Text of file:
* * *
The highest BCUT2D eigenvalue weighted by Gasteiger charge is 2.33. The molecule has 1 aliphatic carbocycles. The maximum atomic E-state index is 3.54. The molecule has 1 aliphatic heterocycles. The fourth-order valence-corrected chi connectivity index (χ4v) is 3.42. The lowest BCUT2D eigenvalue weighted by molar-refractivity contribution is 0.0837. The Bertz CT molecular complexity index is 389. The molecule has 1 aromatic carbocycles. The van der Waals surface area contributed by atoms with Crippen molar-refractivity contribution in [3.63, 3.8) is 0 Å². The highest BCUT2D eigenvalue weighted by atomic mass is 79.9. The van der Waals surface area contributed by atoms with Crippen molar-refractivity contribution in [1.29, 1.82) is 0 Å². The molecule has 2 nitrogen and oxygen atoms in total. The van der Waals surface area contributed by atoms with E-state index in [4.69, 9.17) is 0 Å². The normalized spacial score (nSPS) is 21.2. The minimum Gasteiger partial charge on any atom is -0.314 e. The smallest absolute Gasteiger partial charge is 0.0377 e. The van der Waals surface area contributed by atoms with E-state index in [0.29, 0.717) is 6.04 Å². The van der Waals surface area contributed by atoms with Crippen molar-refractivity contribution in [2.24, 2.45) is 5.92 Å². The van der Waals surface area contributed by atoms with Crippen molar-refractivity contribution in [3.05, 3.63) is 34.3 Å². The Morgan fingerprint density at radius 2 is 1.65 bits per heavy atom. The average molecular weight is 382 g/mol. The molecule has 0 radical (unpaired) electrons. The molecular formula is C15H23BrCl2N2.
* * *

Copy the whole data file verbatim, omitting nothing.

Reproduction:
The highest BCUT2D eigenvalue weighted by Gasteiger charge is 2.33. The molecule has 1 aliphatic carbocycles. The maximum atomic E-state index is 3.54. The molecule has 1 aliphatic heterocycles. The fourth-order valence-corrected chi connectivity index (χ4v) is 3.42. The lowest BCUT2D eigenvalue weighted by molar-refractivity contribution is 0.0837. The Bertz CT molecular complexity index is 389. The molecule has 1 aromatic carbocycles. The van der Waals surface area contributed by atoms with Crippen molar-refractivity contribution in [3.63, 3.8) is 0 Å². The highest BCUT2D eigenvalue weighted by atomic mass is 79.9. The van der Waals surface area contributed by atoms with Crippen molar-refractivity contribution in [1.29, 1.82) is 0 Å². The molecule has 2 nitrogen and oxygen atoms in total. The van der Waals surface area contributed by atoms with E-state index in [4.69, 9.17) is 0 Å². The normalized spacial score (nSPS) is 21.2. The minimum Gasteiger partial charge on any atom is -0.314 e. The smallest absolute Gasteiger partial charge is 0.0377 e. The van der Waals surface area contributed by atoms with E-state index in [0.29, 0.717) is 6.04 Å². The van der Waals surface area contributed by atoms with Crippen molar-refractivity contribution in [2.24, 2.45) is 5.92 Å². The van der Waals surface area contributed by atoms with Crippen molar-refractivity contribution in [3.05, 3.63) is 34.3 Å². The Morgan fingerprint density at radius 2 is 1.65 bits per heavy atom. The average molecular weight is 382 g/mol. The molecule has 0 radical (unpaired) electrons. The molecular formula is C15H23BrCl2N2.